These pages show the copy of William Wordsworth’s ‘Ode’ submitted to Longman’s, publishers of Poems in Two Volumes (1807). From 1815, it would be given its more famous title ‘Ode: Intimations of Immortality from Recollections of Early Childhood’.
When and where was it originally composed?
Some or all of stanzas one to four were written on 27 March 1802; most of the last seven were completed in early 1804, probably on 6 March. At the time, Wordsworth was living at Town-End, Grasmere. This reflection on the processes of maturity, then, was begun just before the poet’s 31st birthday.
What did Wordsworth say about it?
In a letter to his friend Catherine Clarkson he explained that,
The poem rests entirely upon two recollections of childhood, one that of a splendour in the objects of sense which is passed away, and the other an indisposition to bend to the law of death as applying to our own particular case. A Reader who has not a vivid recollection of these feelings having existed in his mind cannot understand that poem.
How did Wordsworth reflect on it later?
From 1815, Wordsworth gave the poem this epigraph:
The child is the father of the Man;
And I could wish my days to be
Bound each to each by natural piety.
This comes from ‘My Heart Leaps Up’, a shorter poem reflecting on the same themes, which Wordsworth had probably written on 26 March 1802, and which was also included in Poems in Two Volumes.
Print this Poem with a separate
Title page - Thus
There was a time when meadow, grove, & stream,
The earth, & every common sight,
To me did seem -
Apparell’d in celestial light,
The glory & the freshness of a dream.
It is not now as it has been of yore;
Turn wheresoe’er I may,
By night or day,
The things which I have seen I now can see no more.
The Rainb[ow co]mes & goes,
And lovely is the Rose,
The Moon doth with delight
Look round her when the heavens are bare;
Waters on a starry night
Are beautiful & fair;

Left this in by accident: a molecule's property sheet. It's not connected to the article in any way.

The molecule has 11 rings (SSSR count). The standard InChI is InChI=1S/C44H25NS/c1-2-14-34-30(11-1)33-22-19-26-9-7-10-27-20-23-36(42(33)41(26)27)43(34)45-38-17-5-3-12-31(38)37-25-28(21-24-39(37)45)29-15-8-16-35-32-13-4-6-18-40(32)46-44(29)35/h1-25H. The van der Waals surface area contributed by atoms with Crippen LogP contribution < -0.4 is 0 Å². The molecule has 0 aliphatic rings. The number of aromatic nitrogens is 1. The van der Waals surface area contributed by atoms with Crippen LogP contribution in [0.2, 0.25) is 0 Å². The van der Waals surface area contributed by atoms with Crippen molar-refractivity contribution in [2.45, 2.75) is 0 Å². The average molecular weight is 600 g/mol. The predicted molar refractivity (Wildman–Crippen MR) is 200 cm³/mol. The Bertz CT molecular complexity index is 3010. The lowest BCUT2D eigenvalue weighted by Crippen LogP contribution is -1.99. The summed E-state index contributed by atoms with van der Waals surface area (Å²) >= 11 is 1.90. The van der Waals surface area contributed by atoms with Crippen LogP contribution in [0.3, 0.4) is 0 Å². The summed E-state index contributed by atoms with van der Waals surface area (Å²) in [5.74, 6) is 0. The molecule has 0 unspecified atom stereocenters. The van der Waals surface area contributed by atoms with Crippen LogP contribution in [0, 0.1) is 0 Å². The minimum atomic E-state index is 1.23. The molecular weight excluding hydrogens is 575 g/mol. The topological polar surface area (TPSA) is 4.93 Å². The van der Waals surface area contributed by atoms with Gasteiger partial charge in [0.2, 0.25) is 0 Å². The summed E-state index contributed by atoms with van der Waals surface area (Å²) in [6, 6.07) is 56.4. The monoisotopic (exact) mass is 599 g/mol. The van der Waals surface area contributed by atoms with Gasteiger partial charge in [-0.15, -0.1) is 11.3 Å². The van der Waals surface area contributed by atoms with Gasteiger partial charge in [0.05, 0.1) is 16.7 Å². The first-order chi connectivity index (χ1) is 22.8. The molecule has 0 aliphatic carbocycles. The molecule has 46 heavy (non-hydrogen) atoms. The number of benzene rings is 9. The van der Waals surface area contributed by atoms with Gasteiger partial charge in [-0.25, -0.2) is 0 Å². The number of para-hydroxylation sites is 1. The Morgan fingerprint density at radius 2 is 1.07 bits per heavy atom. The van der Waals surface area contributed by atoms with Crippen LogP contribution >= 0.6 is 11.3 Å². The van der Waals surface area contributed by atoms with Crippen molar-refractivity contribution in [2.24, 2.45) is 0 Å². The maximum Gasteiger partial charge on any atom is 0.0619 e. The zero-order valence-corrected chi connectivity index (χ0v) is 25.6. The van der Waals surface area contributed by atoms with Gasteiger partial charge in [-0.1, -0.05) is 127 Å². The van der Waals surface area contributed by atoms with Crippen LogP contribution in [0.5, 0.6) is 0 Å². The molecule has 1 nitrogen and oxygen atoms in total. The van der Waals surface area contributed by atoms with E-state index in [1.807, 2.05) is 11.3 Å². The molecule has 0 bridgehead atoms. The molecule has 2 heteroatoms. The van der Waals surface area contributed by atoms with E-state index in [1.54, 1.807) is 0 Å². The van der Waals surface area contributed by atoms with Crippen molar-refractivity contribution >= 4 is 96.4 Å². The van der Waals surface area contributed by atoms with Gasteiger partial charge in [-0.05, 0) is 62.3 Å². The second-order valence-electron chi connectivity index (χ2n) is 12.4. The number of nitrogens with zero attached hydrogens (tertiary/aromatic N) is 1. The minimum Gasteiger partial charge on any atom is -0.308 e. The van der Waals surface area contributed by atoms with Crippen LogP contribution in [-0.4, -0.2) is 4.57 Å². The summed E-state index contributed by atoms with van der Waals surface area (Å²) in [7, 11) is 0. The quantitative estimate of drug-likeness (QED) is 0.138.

The sunshine is a glorious birth;
But yet I know, where’er I go;
That there hath pass’d away a glory from the earth.
N.B. Let the Printer observe
that the short lines in the ^ following part of this Mss are printed
too far in written too far in; let them
stand in the middle of the page.
- Full title:
- 'Intimations of Immortality' from William Wordsworth's Poems, in Two Volumes, 1807: the printer's manuscript
- estimated 14 November 1806 - early April 1807, Coleorton, Leicestershire
- William Wordsworth
- © Dove Cottage - Wordsworth Trust
- Held by
- British Library
- Add MS 47864
- Article by:
- John Mullan
- Romanticism, London
Wordsworth’s vision of London’s serene beauty was composed on the roof of a coach – the poet was en route to France to meet his illegitimate daughter Caroline for the first time. Professor John Mullan explores the background to the poem.
- Article by:
- Sally Bushell
William Wordsworth’s poem ‘The Ruined Cottage’ tells the tale of a family torn apart by circumstances beyond their control. Professor Sally Bushell charts the decline of person through place in the poem.
- Article by:
- Philip Shaw
Professor Philip Shaw considers the composition of 'Lines written a few miles above Tintern Abbey', and explains how Wordsworth uses nature to explore ideas of connection and unity.
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